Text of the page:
I have said goodbye to two precious friends this year because I knew they were dying. One was Darlene. She was hospitalized for kidney failure after learning that the chemotherapy she had been enduring for her cancer was no longer effective. As a Christian, a medical doctor and a psychologist, she applied what she knew to be true about having exhausted human effort.
On the day before Darlene died, she was given the gift of vitality that allowed her to bless her family and her close friends. Mine was not done in person. When I asked if she wanted me to come she said firmly, “Roselyn, no, we will do this by phone.” (She was in a hospital three hours away.) We both knew this was the last time we would talk on this earth. A take away from that day is Darlene quoting C S Lewis and announcing that she didn’t have a soul. She then explained that she was a soul and she had a body. Our goodbye was painful but it brought closure to this journey of friendship.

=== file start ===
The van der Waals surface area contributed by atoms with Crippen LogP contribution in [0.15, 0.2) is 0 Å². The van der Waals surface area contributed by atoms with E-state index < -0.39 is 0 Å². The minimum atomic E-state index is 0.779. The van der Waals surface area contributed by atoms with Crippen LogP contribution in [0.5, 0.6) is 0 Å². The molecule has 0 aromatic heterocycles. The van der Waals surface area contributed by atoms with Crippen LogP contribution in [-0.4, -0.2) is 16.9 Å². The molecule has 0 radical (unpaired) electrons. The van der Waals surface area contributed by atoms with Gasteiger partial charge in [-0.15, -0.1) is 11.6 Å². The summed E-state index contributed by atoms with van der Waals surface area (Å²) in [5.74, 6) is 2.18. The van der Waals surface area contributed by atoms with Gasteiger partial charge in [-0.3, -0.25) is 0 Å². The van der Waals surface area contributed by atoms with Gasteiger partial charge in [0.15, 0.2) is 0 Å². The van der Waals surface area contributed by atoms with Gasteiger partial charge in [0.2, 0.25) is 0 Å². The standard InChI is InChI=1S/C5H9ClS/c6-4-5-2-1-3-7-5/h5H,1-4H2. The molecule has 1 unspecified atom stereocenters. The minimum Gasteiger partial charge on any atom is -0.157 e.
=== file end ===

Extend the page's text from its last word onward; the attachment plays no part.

The other was Ron. Having been made Power of Attorney for his health care and his finances I was sorry I lived 2 hours away from his hospital. We had been friends from childhood and pretty much able to finish each other’s sentences. His hobby farm was a refuge for me from the rush of suburban life. I knew his health was failing but I didn’t expect the call from the ICU nurse that told me his heart rhythm was incompatible with life. I told her to tell him I loved him and I would see him in heaven. She answered, “Oh, honey, his heart just stopped.” Again, it was a painful goodbye but one I can remember as the end of our walking together in this life.
I have other friends where the time to say goodbye is not so easily defined. How do you process the loss when the enemy is dementia, mental illness or stroke? Where do you put the occasional breakthroughs where things seem as they used to be for a brief time? I don’t know much about heaven but I look forward to eternity where we will never have to be separated and never say goodbye.
I am interested in learning about your experiences with the pain of saying goodbye.